United States District Court, S.D. Illinois
LINZIE J. LEDBETTER, Plaintiff,
GOOD SAMARITAN MINISTRIES, a Project of Interfaith Counsel, BOBBY ANDERSON and MICHAEL HEATH, Defendants.
MEMORANDUM & ORDER
R. HERNDON, UNITED STATES DISTRICT JUDGE
before the Court are two motions in limine brought
by Plaintiff Linzie J. Ledbetter (Doc. 67). Defendants
responded to plaintiff's motions (Doc. 155). Accordingly,
the motions in limine are ripe for resolution. Based
on the following, the Court GRANTS both motions.
first motion in limine seeks to preclude defendants
from introducing evidence of, or referring to,
Ledbetter's prior felony conviction pursuant to Federal
Rule of Evidence 609. Plaintiff Ledbetter was convicted of a
felony on July 16, 1991. He argues that Federal Rule of
Evidence 609(b) applies in this case to prevent the defense
from introducing Ledbetter's prior conviction during
Rule of Evidence 609(b) severely limits the use of a prior
conviction to impeach a witness if a period of more than ten
years has elapsed since the conviction or the witness's
release from any confinement imposed for that conviction. As
mentioned above, the rule generally excludes convictions more
than ten years old; however, the rule does include an
exception that permits a Court to allow use of remote
convictions under limited circumstances:
“Evidence of a conviction under this rule is not
admissible if a period of more than ten years has
elapsed… unless the court determines, in the
interests of justice, that the probative value of the
conviction supported by specific facts and circumstances
substantially outweighs its prejudicial effect.”
Fed.R.Evid. 609(b)(emphasis added).
argue that they meet the exception set forth in Rule 609(b).
Specifically, defendants argue that they do not plan to use
Ledbetter's prior conviction to attack his credibility,
but instead they intend to use it as part of their defense.
Defendants argue that facts surround his conviction are
relevant in order to set out a clear picture for the jury of
all events that occurred during plaintiff's employment at
Good Samaritan. For example, the defendants point out that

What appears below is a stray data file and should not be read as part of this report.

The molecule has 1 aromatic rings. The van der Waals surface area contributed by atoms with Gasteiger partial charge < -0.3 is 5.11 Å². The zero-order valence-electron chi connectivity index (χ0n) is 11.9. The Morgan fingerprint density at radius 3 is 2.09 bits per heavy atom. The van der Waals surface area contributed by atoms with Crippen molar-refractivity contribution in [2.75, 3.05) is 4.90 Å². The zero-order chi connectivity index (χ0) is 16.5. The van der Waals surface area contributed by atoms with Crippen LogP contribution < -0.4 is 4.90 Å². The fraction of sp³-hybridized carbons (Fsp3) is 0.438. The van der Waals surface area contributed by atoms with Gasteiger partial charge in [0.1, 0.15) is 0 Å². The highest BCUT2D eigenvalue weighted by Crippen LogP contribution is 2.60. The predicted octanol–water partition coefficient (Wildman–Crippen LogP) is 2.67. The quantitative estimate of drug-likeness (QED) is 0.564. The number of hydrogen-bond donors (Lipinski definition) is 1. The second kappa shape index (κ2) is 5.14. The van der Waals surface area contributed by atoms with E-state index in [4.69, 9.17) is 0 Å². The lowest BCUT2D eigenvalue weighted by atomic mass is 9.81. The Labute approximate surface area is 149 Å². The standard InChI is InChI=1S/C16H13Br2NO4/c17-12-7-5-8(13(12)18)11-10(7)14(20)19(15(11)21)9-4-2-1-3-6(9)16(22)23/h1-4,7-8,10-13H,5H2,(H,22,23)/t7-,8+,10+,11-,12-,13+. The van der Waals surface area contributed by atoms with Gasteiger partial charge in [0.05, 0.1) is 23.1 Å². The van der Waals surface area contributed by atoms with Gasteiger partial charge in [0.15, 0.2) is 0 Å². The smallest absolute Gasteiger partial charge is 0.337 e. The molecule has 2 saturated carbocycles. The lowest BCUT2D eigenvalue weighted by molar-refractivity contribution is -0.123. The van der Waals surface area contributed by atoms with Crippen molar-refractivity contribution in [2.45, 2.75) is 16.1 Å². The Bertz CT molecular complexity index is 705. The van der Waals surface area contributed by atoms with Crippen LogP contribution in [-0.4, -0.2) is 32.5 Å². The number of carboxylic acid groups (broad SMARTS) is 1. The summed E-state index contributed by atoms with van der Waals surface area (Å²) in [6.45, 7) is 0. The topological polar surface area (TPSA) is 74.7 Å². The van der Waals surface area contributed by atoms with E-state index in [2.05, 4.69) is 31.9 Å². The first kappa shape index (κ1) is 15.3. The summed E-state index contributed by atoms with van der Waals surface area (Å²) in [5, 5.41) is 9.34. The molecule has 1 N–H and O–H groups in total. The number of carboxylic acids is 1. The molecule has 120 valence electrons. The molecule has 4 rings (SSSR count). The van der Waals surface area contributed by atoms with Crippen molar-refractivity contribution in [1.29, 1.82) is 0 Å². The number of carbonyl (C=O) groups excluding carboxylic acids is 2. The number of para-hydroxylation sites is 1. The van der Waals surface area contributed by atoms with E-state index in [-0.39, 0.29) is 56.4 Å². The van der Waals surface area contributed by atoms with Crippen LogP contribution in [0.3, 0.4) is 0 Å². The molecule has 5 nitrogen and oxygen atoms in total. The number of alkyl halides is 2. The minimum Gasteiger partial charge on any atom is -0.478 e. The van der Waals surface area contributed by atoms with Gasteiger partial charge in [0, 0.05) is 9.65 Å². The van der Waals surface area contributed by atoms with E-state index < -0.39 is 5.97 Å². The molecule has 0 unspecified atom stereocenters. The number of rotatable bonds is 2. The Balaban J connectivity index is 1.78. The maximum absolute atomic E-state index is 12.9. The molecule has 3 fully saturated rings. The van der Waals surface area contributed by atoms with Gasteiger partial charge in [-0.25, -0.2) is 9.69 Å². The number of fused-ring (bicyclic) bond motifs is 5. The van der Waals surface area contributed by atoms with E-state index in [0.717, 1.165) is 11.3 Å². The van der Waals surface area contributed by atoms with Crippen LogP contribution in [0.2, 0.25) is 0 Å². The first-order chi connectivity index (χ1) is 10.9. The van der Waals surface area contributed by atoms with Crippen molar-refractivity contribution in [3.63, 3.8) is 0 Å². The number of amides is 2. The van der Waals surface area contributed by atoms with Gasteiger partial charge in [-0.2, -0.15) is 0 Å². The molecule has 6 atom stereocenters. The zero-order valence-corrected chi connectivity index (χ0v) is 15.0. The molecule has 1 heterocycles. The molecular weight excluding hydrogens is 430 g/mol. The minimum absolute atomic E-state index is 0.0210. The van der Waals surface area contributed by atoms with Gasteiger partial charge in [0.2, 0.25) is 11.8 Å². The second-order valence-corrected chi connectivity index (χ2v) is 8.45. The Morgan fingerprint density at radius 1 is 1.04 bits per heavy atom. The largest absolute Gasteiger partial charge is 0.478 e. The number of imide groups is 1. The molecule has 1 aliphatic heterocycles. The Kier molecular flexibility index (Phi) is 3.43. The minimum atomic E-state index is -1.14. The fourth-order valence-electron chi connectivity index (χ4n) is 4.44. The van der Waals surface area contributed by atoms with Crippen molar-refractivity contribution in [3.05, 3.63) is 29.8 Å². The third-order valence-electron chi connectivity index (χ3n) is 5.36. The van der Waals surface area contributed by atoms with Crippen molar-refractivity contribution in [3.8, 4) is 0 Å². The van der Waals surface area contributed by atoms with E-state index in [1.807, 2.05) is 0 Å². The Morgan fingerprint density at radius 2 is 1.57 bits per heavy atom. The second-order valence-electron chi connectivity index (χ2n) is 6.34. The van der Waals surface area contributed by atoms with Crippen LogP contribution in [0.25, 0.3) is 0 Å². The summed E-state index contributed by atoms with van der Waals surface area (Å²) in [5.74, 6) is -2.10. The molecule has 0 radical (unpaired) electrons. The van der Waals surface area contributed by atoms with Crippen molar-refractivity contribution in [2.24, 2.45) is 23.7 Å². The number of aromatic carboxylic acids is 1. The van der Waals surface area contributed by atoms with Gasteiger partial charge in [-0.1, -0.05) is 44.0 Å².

Good Samaritan's contract with Illinois Department of
Human Services (hereinafter “IDHS”) prohibited
the employment of convicted felons. However, when Defendant
Heath took over as Executive Director and learned of this
prohibition, he filed a request with IDHS to waive the ban
for two convicted felons, one being the plaintiff. Thus,
defendants argue that the probative value of the facts of
plaintiff's historical employment with Good Samaritan,
including facts surrounding his felony conviction,
substantially outweighs the possible prejudice to the
plaintiff. See U.S. v. Mahone, 537 F.2d 922, 929
(7th Cir. 1976) cert. denied 429 U.S. 1025 (1976).
Seventh Circuit has previously held, “Rule 609(b) is
not an absolute bar to the admission of a prior conviction
that is more than ten years old; it is, instead, an
asymmetrical balancing test, one that requires the probative
value of a prior conviction to substantially
outweigh the prejudice caused by its admission into
evidence.” United States v. Rogers, 542 F.3d
197, 201 (7th Cir. 2008).
case, the plaintiff's felony conviction falls outside of
the parameters admissibility per Rule 609(b). However, as
noted above, the rule does offer guidance to this Court
regarding the balancing test at issue involving prejudice
versus probative value as discussed in Rule 403.
Rule of Evidence 403 dictates that the Court “may
exclude relevant evidence if its probative value is
substantially outweighed by a danger of one or more of the
following: unfair prejudice, confusing the issues, misleading
the jury, undue delay, wasting time, or needlessly presenting
cumulative evidence.” Fed.R.Evid. 403. Even though the
Court would likely have discretion to allow its admission
under the authority cited by the defendant, the Court finds
that the probative value of the prior conviction fails to
substantially outweigh its prejudice in this case.
balancing the probative value against the prejudicial nature
of the prior felony conviction, the Court finds there to be
more potential for prejudice to the plaintiff, than probative
value to the defendant in this case. Accordingly, the Court
GRANTS plaintiffs first motion in limine.
Dismissal and Notice of Rights Letter
second motion in limine seeks to exclude any
evidence of the Equal Employment Opportunity Commission
(EEOC) Dismissal and Notice of Rights letter issued to the
Plaintiff Ledbetter. Plaintiff asserts that the EEOC did not
issue a report of any kind, but simply sent its standard
right-to-sue letter (Doc. 67, ¶8). In their response,
defendants do not object to plaintiffs ...